Resting in the Shade

Passage: Matthew 22:15-22
Date: June 14, 2009
Preacher: Rev Laurie M. Newman
Guest Preacher:

Having trouble playing the audio? download the mp3


Here’s a riddle for you.  By the way, apparently, only  17% of Stanford graduates figured out this riddle, but 80% of kindergartners knew the answer.

“What is stronger than God,
more evil than the devil,
poor people have it,
rich people don’t need it,
and if you eat it, you’ll die?”
    The answer is: “Nothing.”

A parable is much like a riddle.  It lays down things side by side and makes us think hard.   Jesus’ parables are usually not  simple illustrations to make things clearer.  If anything, they may make things more hidden to the hard-hearted and close-minded.   And they are more than just a good story.   They are stories that leave the listener with a responsibility.  Today, as we hear this scripture, WE are given the responsibility of figuring out just what they mean. WE need to ask, where am I in this story?

Today we have two riddles before us.  Two parables that deal with seeds and mysterious growth.  The riddle of the seed that grows  “as the earth produces of itself” and the riddle of the mustard seed.  These stories  deal with what we can see, what is apparent. And with what we can’t see; what is unapparent.

 Briefly, this spring, I flirted with the idea of using our family’s yard for some urban farming. I thought: maybe a few chickens, maybe some vegetables and herbs.  That idea didn’t last long.  My husband reminded me: “Laurie, we’re not very agricultural people.”  And he’s right.  I was brutally honest with myself and remembered that our most successful “crops” over the years have been ivy, moss and dandelions.  All of that is to say,  that I relate to what the first century Roman philosopher, Pliny, said of the mustard plant:  “It grows entirely wild and when it has been sown it is scarcely possible to get the place rid of it!”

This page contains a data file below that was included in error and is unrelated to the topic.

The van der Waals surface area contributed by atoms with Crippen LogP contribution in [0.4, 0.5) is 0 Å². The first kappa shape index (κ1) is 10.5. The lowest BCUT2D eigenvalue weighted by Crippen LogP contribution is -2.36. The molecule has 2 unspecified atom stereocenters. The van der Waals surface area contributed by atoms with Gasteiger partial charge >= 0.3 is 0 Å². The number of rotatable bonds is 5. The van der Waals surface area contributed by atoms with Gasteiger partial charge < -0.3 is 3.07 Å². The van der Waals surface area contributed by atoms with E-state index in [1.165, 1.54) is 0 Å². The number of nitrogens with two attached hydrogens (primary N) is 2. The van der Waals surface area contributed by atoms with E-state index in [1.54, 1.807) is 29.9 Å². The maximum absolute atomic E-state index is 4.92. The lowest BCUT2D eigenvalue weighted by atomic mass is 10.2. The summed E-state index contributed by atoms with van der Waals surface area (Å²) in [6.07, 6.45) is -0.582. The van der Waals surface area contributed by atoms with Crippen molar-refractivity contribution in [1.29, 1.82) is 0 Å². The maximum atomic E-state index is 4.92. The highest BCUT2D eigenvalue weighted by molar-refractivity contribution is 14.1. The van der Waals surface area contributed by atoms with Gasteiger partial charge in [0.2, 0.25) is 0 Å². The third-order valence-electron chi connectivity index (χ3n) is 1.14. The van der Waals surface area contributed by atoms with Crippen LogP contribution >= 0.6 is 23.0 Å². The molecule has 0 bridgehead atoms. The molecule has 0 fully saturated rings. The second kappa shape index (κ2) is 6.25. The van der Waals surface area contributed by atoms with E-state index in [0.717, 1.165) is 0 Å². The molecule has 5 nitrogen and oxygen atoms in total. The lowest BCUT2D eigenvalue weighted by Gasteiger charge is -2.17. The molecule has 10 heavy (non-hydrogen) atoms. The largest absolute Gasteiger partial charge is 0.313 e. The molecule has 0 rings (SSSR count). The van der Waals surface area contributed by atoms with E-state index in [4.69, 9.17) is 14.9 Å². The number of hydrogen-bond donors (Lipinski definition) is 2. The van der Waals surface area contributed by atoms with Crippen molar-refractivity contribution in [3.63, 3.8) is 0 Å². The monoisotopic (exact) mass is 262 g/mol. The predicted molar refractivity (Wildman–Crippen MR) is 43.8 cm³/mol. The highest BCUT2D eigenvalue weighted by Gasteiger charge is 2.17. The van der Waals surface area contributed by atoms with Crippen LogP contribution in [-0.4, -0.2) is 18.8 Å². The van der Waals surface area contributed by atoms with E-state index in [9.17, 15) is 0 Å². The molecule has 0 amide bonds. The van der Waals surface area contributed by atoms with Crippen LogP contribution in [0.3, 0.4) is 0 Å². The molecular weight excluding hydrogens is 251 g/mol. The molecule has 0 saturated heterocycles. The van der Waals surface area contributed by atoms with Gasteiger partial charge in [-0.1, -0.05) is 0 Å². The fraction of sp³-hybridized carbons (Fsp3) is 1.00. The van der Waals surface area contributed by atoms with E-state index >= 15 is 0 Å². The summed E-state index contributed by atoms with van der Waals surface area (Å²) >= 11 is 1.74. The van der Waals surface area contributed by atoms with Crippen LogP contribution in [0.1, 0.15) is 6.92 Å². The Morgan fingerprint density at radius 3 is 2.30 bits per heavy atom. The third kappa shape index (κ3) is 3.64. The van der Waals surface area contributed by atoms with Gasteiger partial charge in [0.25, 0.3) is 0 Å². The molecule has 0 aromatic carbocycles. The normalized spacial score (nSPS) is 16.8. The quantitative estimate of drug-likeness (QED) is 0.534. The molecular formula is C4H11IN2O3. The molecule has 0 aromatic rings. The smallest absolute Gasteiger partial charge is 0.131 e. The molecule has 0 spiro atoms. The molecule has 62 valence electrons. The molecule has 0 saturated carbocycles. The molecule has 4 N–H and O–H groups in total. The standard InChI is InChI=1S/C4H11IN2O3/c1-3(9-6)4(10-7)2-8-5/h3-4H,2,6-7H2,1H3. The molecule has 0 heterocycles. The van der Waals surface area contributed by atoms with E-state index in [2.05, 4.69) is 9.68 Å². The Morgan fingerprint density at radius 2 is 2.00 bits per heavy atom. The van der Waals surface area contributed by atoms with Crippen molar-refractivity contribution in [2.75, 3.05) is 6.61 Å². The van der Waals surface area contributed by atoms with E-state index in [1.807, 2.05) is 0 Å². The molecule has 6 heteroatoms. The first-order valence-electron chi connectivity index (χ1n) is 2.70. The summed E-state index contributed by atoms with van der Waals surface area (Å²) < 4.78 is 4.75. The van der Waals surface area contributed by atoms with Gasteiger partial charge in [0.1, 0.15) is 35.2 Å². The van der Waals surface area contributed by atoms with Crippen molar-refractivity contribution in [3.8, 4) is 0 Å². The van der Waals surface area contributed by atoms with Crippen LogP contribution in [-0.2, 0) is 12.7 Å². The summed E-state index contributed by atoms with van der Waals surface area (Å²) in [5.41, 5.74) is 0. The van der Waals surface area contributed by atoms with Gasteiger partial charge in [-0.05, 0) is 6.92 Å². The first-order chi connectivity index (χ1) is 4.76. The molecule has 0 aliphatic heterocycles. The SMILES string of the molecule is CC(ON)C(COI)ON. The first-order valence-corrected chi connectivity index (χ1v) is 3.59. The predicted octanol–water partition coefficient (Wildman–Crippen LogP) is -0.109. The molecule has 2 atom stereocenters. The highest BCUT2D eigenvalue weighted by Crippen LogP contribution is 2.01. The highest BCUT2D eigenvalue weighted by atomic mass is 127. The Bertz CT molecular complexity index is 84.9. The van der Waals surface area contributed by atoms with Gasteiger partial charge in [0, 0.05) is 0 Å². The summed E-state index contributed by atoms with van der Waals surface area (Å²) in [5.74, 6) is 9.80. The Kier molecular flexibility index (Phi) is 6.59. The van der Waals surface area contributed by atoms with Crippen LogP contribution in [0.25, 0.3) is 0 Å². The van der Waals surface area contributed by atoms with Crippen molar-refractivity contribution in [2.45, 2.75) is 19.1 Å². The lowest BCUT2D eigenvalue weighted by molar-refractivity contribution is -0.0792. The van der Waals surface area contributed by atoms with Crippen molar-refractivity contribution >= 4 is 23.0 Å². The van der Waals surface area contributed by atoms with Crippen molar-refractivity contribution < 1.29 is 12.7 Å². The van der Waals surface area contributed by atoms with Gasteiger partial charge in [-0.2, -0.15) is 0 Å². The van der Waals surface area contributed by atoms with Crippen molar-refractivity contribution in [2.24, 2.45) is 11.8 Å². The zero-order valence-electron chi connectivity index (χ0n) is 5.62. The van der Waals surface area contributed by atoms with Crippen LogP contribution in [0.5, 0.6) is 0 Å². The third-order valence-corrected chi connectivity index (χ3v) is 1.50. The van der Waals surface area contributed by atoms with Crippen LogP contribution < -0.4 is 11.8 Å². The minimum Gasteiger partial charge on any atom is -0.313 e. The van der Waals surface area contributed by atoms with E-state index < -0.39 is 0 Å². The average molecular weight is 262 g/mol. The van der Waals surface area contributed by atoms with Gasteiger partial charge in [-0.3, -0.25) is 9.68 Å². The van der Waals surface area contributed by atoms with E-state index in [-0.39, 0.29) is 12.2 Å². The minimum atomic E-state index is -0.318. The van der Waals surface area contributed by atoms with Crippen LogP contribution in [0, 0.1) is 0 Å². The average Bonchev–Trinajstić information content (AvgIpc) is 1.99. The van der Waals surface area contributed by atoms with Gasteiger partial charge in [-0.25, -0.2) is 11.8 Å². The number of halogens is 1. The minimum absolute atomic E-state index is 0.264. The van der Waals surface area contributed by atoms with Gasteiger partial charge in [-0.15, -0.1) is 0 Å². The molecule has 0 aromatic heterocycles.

In Mediterranean climates, the black mustard seed is a managed weed.  Maybe something like broomweed or ivy or kudzu.

Could the riddle of this parable be that  the kingdom of God is persistent.  Mysteriously in our midst, in the here and now?  Is it compared to the kingdom of God because it is something that people try to control, but are unable to contain the wild abundance of it?

Last month, on the radio, I heard an interview with author Brian O’Dea, author of High:  Confessions of a Drug Dealer.  His book is a memoir of dealing drugs, doing time and of redemption.  During the interview, listeners phoned in with comments and questions.  One caller called to say that he wanted to break his own addiction to drugs, but that the 12 Step program didn’t work for him.  He objected to the step where you admit there is a higher power than you, and that you are powerless in the face of your addiction.  The caller insisted: “I’m not powerless.  And I don’t believe in God.”  The author answered this way: “Every time you take the drug to alter your consciousness, you are admitting there is a higher power, and that you don’t control it.  The 12-st ep program is to help you consciously admit that, so you can give it up to the higher power.”

Control and power.  That covers a lot of ground in human behavior.  What we can see in the world. And what we can’t.  What we see, now and always--that which presses us down in spirit-- is hatred, prejudice and war; injustice, violence, greed and poverty; the everyday grind of so many lives.  What is apparent seems to be the near-absurdity of hope.

What we can’t see is the higher power.  What is unapparent is the mystery.  We may see flashes of this in longed-for reconciliation within friendships and families; in healing from illness and grief; in healing of addictions; in acts of great and unexpected generosity; in the breaking of bread with others and the nourishment of body and soul.  In all of these, we sometimes see the mysterious ways of God.  It may begin in smallness, and it may persist in little steps.  But Jesus shows that the path leads to greatness, a greatness we cannot see or even imagine today.  God can see the world resting in the shade of the branches.  God can imagine it.  And God INTENDS it.  The tiny seed grows, despite human efforts to weed it out!